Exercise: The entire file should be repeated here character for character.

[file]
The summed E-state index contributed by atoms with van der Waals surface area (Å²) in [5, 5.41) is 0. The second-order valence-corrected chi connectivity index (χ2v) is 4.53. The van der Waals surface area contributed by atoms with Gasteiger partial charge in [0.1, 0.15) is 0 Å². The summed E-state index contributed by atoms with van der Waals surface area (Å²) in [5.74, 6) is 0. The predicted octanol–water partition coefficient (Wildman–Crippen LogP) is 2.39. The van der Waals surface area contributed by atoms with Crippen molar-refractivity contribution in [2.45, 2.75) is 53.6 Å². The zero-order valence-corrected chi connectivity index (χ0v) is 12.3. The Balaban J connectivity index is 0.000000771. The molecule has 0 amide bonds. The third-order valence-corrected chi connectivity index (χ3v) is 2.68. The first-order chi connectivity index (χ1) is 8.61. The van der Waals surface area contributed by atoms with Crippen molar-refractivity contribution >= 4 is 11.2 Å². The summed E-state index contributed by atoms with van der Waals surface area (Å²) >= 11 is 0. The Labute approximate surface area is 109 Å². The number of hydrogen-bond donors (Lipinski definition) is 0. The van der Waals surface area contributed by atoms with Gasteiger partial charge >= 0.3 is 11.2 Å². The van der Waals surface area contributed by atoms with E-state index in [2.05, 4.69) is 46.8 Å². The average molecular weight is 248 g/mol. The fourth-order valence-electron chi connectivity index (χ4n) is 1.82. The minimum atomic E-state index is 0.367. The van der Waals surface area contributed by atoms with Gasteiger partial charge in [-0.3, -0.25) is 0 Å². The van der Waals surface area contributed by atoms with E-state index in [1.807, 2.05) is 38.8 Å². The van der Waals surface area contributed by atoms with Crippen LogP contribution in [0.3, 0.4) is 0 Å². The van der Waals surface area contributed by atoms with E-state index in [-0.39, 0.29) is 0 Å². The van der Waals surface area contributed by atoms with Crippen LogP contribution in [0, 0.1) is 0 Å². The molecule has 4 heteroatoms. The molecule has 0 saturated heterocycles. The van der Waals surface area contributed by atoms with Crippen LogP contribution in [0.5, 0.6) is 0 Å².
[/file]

The summed E-state index contributed by atoms with van der Waals surface area (Å²) in [5, 5.41) is 0. The second-order valence-corrected chi connectivity index (χ2v) is 4.53. The van der Waals surface area contributed by atoms with Gasteiger partial charge in [0.1, 0.15) is 0 Å². The summed E-state index contributed by atoms with van der Waals surface area (Å²) in [5.74, 6) is 0. The predicted octanol–water partition coefficient (Wildman–Crippen LogP) is 2.39. The van der Waals surface area contributed by atoms with Crippen molar-refractivity contribution in [2.45, 2.75) is 53.6 Å². The zero-order valence-corrected chi connectivity index (χ0v) is 12.3. The Balaban J connectivity index is 0.000000771. The molecule has 0 amide bonds. The third-order valence-corrected chi connectivity index (χ3v) is 2.68. The first-order chi connectivity index (χ1) is 8.61. The van der Waals surface area contributed by atoms with Crippen molar-refractivity contribution >= 4 is 11.2 Å². The summed E-state index contributed by atoms with van der Waals surface area (Å²) >= 11 is 0. The Labute approximate surface area is 109 Å². The number of hydrogen-bond donors (Lipinski definition) is 0. The van der Waals surface area contributed by atoms with Gasteiger partial charge >= 0.3 is 11.2 Å². The van der Waals surface area contributed by atoms with E-state index in [2.05, 4.69) is 46.8 Å². The average molecular weight is 248 g/mol. The fourth-order valence-electron chi connectivity index (χ4n) is 1.82. The minimum atomic E-state index is 0.367. The van der Waals surface area contributed by atoms with Gasteiger partial charge in [-0.3, -0.25) is 0 Å². The van der Waals surface area contributed by atoms with E-state index in [1.807, 2.05) is 38.8 Å². The van der Waals surface area contributed by atoms with Crippen LogP contribution in [0.3, 0.4) is 0 Å². The van der Waals surface area contributed by atoms with E-state index in [-0.39, 0.29) is 0 Å². The van der Waals surface area contributed by atoms with Crippen LogP contribution in [0, 0.1) is 0 Å². The molecule has 4 heteroatoms. The molecule has 0 saturated heterocycles. The van der Waals surface area contributed by atoms with Crippen LogP contribution in [0.5, 0.6) is 0 Å².